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Protect Yourself From Identity Theft

Kate Traynor

Your good name is probably worth a lot to you—and it may also be invaluable to an identity thief.

Identity thieves steal information, such as a Social Security Number (SSN) and bank-account details, to obtain fraudulent credit or run up bad debts in another person’s name. Victims of identity theft are left with ruined credit and must spend time and money correcting and rebuilding their personal credit information.

The Federal Trade Commission (FTC) Bureau of Consumer Protection received more than 86,000 reports of identity theft last year. The nonprofit Identity Theft Resource Center estimates that even more people—about 700,000—were victimized by identity thieves during 2001.

But according to FTC, there are ways to minimize the risk of having your identity stolen.

Lighten your wallet. Remove unnecessary identification, credit cards, and checks from your wallet. This gives thieves less material to work with and also leaves you with fewer bank and credit accounts to cancel if your wallet is stolen.

Guard your SSN. Your Social Security number is a cornerstone of your credit identity. Provide your SSN only when it is absolutely necessary, and never carry your Social Security card in your wallet. Also, do not indiscriminately display materials, such as a health plan card or identification badge, that list your SSN.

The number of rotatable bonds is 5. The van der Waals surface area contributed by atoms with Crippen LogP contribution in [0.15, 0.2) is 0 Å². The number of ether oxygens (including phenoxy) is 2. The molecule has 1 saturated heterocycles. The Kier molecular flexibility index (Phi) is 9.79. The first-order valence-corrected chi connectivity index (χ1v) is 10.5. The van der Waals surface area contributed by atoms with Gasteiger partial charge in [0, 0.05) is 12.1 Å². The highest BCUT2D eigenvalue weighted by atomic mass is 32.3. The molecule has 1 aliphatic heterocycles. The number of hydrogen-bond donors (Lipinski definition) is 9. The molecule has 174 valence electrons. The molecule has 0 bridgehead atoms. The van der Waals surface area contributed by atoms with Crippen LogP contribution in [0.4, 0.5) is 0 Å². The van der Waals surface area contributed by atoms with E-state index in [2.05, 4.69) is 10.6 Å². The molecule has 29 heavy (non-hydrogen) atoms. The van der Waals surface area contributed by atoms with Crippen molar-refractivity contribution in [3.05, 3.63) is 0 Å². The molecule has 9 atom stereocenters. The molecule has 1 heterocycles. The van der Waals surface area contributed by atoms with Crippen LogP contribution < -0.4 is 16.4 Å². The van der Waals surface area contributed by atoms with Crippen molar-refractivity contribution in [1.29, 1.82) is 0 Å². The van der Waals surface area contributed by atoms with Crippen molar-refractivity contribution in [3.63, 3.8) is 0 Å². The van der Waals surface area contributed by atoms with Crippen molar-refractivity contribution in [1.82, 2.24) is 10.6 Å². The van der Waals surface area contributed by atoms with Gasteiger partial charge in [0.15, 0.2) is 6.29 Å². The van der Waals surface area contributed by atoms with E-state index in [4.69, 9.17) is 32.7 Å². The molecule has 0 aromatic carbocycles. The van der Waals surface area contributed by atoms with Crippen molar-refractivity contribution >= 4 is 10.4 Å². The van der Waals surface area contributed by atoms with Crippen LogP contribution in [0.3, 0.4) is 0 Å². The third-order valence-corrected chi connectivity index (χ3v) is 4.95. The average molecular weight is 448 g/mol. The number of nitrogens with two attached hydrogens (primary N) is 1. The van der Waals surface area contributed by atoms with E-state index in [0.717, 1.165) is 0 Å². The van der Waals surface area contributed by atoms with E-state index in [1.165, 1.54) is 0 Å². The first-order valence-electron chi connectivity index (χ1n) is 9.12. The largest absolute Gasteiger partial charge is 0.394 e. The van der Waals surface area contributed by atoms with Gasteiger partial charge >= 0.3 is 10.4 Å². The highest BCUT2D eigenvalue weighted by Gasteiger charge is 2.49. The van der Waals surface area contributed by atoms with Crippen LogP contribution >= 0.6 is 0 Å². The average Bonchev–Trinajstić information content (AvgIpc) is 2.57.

Know your billing cycle. If you do not receive an expected bill on time, call the creditor that issues the bill. An identity theft may have stolen the bill or changed your billing address in an attempt to buy time to run up charges on your account.

Review your credit report. FTC recommends that consumers request a copy of their credit report once a year. Separate reports are maintained by three national agencies—Equifax Credit Information Services Inc., Experian, and TransUnion LLC. Your credit report lists the major accounts you hold with creditors, including accounts that may have been wrongfully established in your name, and names the organizations that have asked to see your credit report. Residents of certain states are entitled to a free annual copy of their credit reports, which are otherwise available for a nominal fee.

Shred before you discard. The personal information that appears on your bank statements and bills can be used to establish fraudulent accounts in your name or obtain control of your current accounts. Credit-card offers, cellular-phone-service solicitations, and other proffers that you receive in the mail can likewise be used by an identity thief to establish credit or sign up for services in your name. Before you discard any such items, shred or thoroughly tear them.

To learn more about identity theft and find out what to do if your identity is stolen, visit